Reading my notes on the hearing of the case, Swamy Shraddananda @ Murali Monahar Mishra v.State of Karnataka, in the light of the Amnesty International India’s report on death penalty (subject of the previous post), was an eye-opener. The case came up for hearing before a 3-Judge Bench of the Supreme Court (Coram: Justices B.N.Agrawal, G.S.Singvi and Aftab Alam) on April 30, following a split verdict by a Bench of Justice S.B.Sinha and Justice Markandey Katju last year. Both the Judges had confirmed his conviction, but differed on sentencing. The facts of the case may be gathered by reading the judgments. The judgments are here and here.
Justice Sinha, points to a weak link in the circumstantial evidence in paragraph 95 of his judgment. He also said in paragraph 97 that it can not be conclusively said that murder of wife for usurping property is a particularly rarest of rare incident. It could, of course, be a rare incident. In Paragraph 99, he said in view of his partial confession to the High Court at the time of sentencing, life sentence would serve the ends of justice. In paragraph 100, he said life sentence must mean life sentence. Depending on the same facts, Justice Katju held that this was the rarest of rare case, and therefore, death penalty should be imposed on the appellant.
Sanjay Hegde, represented the State of Karnataka before the Bench, while U.R.Lalit represented the complainant. According to Hegde, no power of remission can be exercised by the State, before the accused completed 20 years in jail. Justice Aftab Alam pointed to Section 433A Cr.P.C. which restricts the power of remission/commutation, by laying down that the convict should have served at least 14 years in jail. He asked Hegde whether it was his submission that life is a substitute sentence for death and if it is, it should carry the same attributes.
During the hearing an interesting aspect of Section 54 and 55 IPC came to light. Section 54 says in every case in which sentence of death shall have been passed, the appropriate Government may, without the consent of the offender, commute the punishment for any other punishment provided by this Code. Justice Alam asked whether it would mean a death sentence could be commuted to just fine, whereas under Section 55, life imprisonment can be commuted for a term not exceeding 14 years. Hegde agreed that it is a paradox. In case of death, there is leeway. He suggested that the Court can issue a directive to sentence an accused in line with the legislative policy under section 433A Cr.P.C. He also pointed out that S.433A does not mean the convict can be released immediately after he completed 14 y ears.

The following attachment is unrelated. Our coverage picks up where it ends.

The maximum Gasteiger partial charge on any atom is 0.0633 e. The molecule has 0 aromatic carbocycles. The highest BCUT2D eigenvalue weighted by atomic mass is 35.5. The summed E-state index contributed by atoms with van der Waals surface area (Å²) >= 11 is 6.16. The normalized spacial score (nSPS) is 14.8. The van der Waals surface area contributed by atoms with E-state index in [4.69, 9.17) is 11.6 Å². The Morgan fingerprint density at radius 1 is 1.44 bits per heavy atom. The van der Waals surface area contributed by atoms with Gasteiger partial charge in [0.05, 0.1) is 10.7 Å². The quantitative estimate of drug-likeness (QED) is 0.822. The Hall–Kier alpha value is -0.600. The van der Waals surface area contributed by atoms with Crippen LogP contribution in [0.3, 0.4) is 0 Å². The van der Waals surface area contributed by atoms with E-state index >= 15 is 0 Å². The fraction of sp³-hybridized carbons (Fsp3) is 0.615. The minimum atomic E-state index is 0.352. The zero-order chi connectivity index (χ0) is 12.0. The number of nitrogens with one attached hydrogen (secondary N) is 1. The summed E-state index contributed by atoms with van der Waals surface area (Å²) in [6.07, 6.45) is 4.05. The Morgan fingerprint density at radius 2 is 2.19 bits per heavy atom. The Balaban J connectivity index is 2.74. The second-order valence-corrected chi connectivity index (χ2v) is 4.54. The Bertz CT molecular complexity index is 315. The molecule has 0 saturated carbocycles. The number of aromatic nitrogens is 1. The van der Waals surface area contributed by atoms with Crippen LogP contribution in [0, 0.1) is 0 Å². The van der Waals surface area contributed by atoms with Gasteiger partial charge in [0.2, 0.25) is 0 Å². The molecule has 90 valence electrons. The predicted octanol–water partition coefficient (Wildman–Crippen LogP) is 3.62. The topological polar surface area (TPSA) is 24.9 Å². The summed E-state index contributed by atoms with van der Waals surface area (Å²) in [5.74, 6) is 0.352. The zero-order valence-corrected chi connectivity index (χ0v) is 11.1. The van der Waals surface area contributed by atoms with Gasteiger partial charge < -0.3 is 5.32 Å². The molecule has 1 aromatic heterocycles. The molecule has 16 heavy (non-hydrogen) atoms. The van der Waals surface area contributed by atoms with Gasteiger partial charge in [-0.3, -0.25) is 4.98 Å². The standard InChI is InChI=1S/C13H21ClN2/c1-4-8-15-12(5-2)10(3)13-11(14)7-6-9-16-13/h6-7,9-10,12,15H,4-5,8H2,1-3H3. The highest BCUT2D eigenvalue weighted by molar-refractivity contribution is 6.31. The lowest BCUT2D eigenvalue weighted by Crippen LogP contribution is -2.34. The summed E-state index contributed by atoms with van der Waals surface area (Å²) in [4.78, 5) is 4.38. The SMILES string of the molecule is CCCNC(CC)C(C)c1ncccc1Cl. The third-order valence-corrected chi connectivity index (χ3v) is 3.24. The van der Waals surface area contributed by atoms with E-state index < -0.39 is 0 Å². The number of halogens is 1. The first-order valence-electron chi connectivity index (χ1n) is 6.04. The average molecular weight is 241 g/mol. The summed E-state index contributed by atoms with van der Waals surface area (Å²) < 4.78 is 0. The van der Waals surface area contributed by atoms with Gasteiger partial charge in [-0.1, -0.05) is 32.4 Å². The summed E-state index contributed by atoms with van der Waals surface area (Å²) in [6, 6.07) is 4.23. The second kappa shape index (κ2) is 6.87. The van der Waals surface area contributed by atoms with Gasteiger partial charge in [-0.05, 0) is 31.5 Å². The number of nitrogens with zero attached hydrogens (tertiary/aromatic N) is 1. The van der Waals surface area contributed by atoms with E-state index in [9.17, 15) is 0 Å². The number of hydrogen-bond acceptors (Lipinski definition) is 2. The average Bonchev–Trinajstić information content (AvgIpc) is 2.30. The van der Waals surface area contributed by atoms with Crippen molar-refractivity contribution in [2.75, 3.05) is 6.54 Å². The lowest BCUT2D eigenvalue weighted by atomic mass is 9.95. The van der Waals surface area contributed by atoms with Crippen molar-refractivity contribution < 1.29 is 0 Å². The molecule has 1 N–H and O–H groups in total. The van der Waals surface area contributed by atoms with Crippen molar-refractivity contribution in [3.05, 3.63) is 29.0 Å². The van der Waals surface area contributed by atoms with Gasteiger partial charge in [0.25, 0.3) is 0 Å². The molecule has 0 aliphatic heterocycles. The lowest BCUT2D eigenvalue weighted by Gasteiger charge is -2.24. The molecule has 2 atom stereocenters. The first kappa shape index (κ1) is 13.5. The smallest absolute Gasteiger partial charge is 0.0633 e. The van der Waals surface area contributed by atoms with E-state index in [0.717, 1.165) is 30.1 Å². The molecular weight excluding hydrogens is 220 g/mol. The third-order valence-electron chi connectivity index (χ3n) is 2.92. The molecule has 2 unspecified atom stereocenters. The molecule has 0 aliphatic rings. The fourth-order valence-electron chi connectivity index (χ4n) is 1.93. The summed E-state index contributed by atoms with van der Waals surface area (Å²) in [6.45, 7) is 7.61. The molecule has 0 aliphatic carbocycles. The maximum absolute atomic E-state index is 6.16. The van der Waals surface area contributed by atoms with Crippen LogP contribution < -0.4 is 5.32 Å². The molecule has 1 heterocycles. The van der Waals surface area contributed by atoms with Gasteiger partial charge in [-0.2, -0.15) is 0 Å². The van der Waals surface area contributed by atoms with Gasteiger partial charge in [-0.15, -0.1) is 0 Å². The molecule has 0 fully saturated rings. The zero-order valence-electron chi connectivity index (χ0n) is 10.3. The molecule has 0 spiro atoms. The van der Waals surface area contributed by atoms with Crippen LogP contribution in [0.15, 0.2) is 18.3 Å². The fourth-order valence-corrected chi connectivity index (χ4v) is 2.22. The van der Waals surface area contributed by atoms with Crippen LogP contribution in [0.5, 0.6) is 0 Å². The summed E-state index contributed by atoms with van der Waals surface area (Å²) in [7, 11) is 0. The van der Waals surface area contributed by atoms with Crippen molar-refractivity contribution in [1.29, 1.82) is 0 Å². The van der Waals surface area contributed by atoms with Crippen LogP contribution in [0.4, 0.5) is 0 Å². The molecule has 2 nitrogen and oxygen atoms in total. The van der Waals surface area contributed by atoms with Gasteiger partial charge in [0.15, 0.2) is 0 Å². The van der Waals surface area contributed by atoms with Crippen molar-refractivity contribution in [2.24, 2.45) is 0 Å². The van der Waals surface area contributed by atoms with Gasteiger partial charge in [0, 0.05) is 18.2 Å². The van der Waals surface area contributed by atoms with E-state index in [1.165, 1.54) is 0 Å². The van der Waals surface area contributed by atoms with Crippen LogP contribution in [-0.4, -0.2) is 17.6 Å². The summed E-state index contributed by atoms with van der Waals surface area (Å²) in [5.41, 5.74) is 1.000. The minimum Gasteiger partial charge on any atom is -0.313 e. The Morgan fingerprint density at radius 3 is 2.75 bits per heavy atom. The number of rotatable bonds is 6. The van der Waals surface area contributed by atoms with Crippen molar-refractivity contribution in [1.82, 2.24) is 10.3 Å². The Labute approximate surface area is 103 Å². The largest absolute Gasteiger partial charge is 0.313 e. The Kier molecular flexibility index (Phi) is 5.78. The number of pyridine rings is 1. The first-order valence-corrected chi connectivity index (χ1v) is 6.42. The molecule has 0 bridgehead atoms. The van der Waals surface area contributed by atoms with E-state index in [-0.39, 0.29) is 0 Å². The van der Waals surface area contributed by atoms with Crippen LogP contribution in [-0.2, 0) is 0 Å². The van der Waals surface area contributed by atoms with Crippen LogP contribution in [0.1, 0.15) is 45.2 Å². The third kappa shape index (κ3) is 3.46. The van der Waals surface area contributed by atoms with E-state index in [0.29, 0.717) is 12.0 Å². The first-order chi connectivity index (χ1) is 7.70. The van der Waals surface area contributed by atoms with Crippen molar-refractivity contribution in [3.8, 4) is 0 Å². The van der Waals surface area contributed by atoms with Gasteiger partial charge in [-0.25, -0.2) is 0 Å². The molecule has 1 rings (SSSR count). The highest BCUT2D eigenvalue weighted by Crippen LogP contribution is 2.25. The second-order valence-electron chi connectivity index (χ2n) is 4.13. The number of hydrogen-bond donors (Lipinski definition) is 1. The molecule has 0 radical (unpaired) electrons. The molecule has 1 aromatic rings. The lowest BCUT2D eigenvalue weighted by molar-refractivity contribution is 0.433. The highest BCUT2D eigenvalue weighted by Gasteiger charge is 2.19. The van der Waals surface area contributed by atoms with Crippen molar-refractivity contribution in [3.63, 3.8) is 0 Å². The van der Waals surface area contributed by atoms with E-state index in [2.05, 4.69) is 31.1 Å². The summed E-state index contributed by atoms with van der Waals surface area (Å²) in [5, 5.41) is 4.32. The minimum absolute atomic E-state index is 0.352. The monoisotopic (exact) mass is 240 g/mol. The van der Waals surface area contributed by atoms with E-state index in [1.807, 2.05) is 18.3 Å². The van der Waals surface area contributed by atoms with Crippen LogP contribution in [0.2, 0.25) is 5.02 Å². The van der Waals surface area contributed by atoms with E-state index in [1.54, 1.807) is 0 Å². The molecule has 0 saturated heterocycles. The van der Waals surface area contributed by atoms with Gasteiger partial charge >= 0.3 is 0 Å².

Hegde, applying the test laid down in Machhi Singh case, (1983), argued that this was an extremely brutal, grotesque, diabolical, murder executed in revoltingly dastardly manner. Justice Alam asked whether these were not subjective phrases. Hegde then narrated the facts of the case, to argue that the case fell under at least three of the five tests laid down in Machhi Singh.
U.R.Lalit, even while arguing for death penalty for the appellant, referred to the pre-Bachan Singh/Machhi Singh days as “good old days”. When Justice Alam asked him why he so considered the period, he said it was his personal view. He said the rarest of rare doctrine did incalculable harm to society. He said: “Assassins are hired, contract killings take place…” What he meant was that the doctrine was not deterrent enough. He was of the view that the direction in Paragraph 100 of Justice Sinha’s judgment (wherein he said life means life) will not whittle down the power of the executive to commute sentences. Otherwise, it will create tremendous imbalance, he said. Justice Alam said unless the period of sentence is determined, there can be no remission, as you can’t deduct from infinity. “If you accept life means life, there is no remission”, he said.
Lalit suggested that it was his personal view that even if one judicial authority (among trial court, High Court and Supreme Court) said death penalty should not be imposed, then it should not be imposed. But apparently differing from his personal view, (if one takes Justice Sinha’s view against imposing death penalty as a possible veto) he said death penalty is the right choice in this case. Justice Alam pointed out that the fact that the murder was pre-planned was itself not a requisite to call it as the rarest of rare case.
The submissions of the appellant’s counsel also deserve mention. He began suggesting that this was not the rarest of rare “circumstance”. Justice Agarwal sought to correct him, by suggesting that the test was whether it is the rarest of rare case, and not circumstance. Justice Singhvi asked him why he was called a “Swami”. The counsel said it was just like any other name. When the counsel suggested it was entirely based on circumstancial evidence, (a point which was also made by Justice Sinha to argue against death penalty), Justice Alam said he had already been found guilty by all the courts. Justice Alam asked him whether he supported Justice Sinha in Paragraph 100 wherein he said the appellant must be in jail for 20 years, or Justice Katju, who imposed death penalty. The limited choice posed by the Judge appeared to confound the counsel. The counsel then referred to exemplary record of the appellant during the imprisonment, to suggest that he could be reformed. But Justice Alam brushed it aside, to suggest that this could be a ground to consider remission. I wondered if the appellant had hired an experienced senior counsel, it would have made a difference between life and death.